A lockdown on women’s autonomy

Women are paying the price for lockdown – with greater childcare responsibilities and more precarious work.

Neil Davenport

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Throughout the Covid-19 pandemic, radicals have consistently demanded stringent lockdown measures and have baulked at any loosening of the restrictions.

Adults have been driven from the workplace and from public life back into the home. Children are languishing at home rather than learning in the classroom. Indeed, it is teaching unions who have been the loudest advocates for primary and secondary schools to remain shut.

The pro-lockdown demands, which the government readily heeded, were given extra weight by the apparent need to ‘protect the NHS’ from being overwhelmed. So sacred has the NHS become to Labour supporters that everything else is relegated to a second-order issue – including the position of women in the home and in society. For women are losing out significantly from lockdown compared to men.

For radical feminists and socialists, freeing women from the drudgery of domestic labour was once a key demand to further women’s equality. It was argued that as long as a woman’s primary role was as mother, carer or homemaker, women would be prevented from playing a full and equal role in society.

Of course, over the past 30 years or so, there have been enormous advancements in society’s attitudes towards women and childcare. It is now expected that women should be financially independent and career-minded. Although the reality of childcare support is still lagging, and women can still find themselves treated unfairly at work after pregnancy, the position for women in society has drastically improved. The lockdown, however, has caused many women to fall back into the trap of domestic drudgery.

Research by the Institute for Fiscal Studies (IFS) and University College London (UCL) has found that during the lockdown, mothers were once again doing more chores and spending more time with children. The findings applied to families where a mother and father were both working, as well as to families where both parents were furloughed or out of work. Mothers in these households are doing paid work during an average of five hours a day, in addition to doing the same amount of domestic work as their partner.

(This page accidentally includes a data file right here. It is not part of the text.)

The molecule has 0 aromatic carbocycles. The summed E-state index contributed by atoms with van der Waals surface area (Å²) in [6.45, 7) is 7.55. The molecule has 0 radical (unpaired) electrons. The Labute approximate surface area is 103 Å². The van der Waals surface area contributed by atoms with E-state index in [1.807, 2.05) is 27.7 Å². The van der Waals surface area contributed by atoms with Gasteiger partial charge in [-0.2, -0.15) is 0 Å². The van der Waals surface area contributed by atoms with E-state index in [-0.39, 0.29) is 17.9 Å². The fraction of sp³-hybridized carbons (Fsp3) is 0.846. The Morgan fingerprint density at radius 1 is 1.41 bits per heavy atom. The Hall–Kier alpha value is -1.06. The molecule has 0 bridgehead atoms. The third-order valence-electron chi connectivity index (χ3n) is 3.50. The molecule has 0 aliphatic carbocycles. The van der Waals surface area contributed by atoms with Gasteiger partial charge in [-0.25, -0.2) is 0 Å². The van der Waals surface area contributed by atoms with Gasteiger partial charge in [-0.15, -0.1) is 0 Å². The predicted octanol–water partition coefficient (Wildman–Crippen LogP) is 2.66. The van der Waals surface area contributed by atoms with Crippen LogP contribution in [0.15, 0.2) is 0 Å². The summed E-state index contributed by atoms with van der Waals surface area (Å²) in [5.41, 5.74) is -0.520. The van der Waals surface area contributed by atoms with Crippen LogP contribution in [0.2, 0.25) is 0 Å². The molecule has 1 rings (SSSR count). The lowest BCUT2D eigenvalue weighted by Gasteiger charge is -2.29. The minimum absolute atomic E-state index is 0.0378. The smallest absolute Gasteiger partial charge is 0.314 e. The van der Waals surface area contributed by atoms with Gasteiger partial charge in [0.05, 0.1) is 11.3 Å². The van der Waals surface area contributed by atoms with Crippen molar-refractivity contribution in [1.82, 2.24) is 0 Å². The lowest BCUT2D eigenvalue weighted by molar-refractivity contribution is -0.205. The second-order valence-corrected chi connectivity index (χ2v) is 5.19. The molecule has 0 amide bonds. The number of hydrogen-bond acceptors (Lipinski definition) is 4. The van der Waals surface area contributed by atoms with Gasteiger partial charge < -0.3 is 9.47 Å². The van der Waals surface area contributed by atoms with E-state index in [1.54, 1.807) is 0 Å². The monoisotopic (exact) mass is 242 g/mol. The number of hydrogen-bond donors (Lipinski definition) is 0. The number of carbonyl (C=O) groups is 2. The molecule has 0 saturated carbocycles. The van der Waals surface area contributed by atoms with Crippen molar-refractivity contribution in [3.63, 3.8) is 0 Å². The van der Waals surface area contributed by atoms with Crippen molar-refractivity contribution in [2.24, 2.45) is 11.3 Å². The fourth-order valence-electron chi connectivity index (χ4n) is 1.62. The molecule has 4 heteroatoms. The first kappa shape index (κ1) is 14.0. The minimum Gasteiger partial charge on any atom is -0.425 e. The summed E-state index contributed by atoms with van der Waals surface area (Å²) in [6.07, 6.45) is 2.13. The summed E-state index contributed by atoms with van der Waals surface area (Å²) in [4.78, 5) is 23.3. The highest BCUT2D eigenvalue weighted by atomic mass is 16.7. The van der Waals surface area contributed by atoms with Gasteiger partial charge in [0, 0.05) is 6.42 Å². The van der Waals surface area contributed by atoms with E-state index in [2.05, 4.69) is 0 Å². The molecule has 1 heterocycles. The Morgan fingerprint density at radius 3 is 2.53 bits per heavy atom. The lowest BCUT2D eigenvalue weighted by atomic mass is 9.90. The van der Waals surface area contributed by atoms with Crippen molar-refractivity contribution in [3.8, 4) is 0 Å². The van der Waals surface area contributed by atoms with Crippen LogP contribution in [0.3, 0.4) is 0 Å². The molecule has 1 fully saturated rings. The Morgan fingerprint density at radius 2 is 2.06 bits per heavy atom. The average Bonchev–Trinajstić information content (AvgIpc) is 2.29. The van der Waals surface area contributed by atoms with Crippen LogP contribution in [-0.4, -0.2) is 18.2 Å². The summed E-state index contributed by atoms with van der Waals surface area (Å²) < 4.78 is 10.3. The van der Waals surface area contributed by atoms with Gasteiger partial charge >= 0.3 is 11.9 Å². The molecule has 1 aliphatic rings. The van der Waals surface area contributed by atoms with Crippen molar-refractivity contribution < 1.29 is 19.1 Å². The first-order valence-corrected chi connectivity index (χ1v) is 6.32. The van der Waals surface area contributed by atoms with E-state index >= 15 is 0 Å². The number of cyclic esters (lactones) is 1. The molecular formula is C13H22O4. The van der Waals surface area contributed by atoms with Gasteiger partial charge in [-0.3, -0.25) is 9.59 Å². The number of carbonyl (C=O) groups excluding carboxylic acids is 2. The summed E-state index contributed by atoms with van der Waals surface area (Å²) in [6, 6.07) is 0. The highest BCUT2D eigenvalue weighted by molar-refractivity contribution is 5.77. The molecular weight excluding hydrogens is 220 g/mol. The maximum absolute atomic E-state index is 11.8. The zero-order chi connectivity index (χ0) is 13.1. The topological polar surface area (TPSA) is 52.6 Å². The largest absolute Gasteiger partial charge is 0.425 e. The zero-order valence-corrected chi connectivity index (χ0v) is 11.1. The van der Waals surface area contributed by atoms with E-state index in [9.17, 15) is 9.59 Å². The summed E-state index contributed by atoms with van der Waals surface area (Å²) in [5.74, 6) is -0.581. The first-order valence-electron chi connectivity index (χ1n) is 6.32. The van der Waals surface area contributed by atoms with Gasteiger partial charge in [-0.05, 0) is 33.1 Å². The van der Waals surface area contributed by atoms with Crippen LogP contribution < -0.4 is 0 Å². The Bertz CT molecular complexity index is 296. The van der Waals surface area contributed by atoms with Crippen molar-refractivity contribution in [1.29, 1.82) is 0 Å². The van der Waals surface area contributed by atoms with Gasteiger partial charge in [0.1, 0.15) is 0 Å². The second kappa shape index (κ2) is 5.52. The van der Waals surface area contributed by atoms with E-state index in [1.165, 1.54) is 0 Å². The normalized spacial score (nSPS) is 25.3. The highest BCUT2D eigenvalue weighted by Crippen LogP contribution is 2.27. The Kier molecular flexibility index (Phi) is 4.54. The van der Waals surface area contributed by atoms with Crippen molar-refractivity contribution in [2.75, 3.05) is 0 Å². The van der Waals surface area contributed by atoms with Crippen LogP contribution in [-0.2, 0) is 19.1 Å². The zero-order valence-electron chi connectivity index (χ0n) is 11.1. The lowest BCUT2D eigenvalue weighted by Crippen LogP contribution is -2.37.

Female teachers with children have found it extremely difficult to juggle online teaching and childcare. Consequently, setting work rather than teaching online has been a pragmatic solution for many female teachers with children. Unfortunately, many of these teachers are worried that they could be letting their departments down for not providing enough live lessons. They are having to face complaints from parents who may compare them unfavourably with teachers who don’t have those responsibilities.

Disgracefully, it has been teaching unions who have been at the forefront of making life much harder for women. They are the ones who have overblown the dangers to staff and children of catching Covid-19 in schools, forcing millions of women to prioritise childcare over work.

Alongside the increased burdens in the home, more women than men are finding themselves unemployed due to the lockdown-created recession. Over the past week, redundancies have been announced at a number of major retailers. Boots, John Lewis and Marks & Spencer have announced job losses caused by the lockdown. The UK hospitality sector could face around 320,000 job cuts as businesses attempt to recover from the pandemic. Far more women than men are employed in the retail and hospitality sectors. Unsurprisingly, the pension pot available for women has now shrunken three times as much as men’s over the same period.

Although there are more women working than ever before (around 15million), around 40 per cent of women only work part-time. The most obvious reason for this is that many women are juggling childcare responsibilities with work. For all the significant gains in women’s equalities, it is pragmatically accepted that women with children deprioritise paid work in favour of childcare and the home. This is particularly true for working-class women in low-paid and low-skilled employment. This restricts women’s capacity to gain skills and experience to obtain more secure work, promotion and higher pay. As the lockdown recession bites deeper, it will be working-class women who will be collecting P45s from high-street retailers. It seems the old argument of women acting as a ‘reserve army of labour’ – employed when the economy expands, made redundant when it contracts – is no longer confined to dusty sociology textbooks.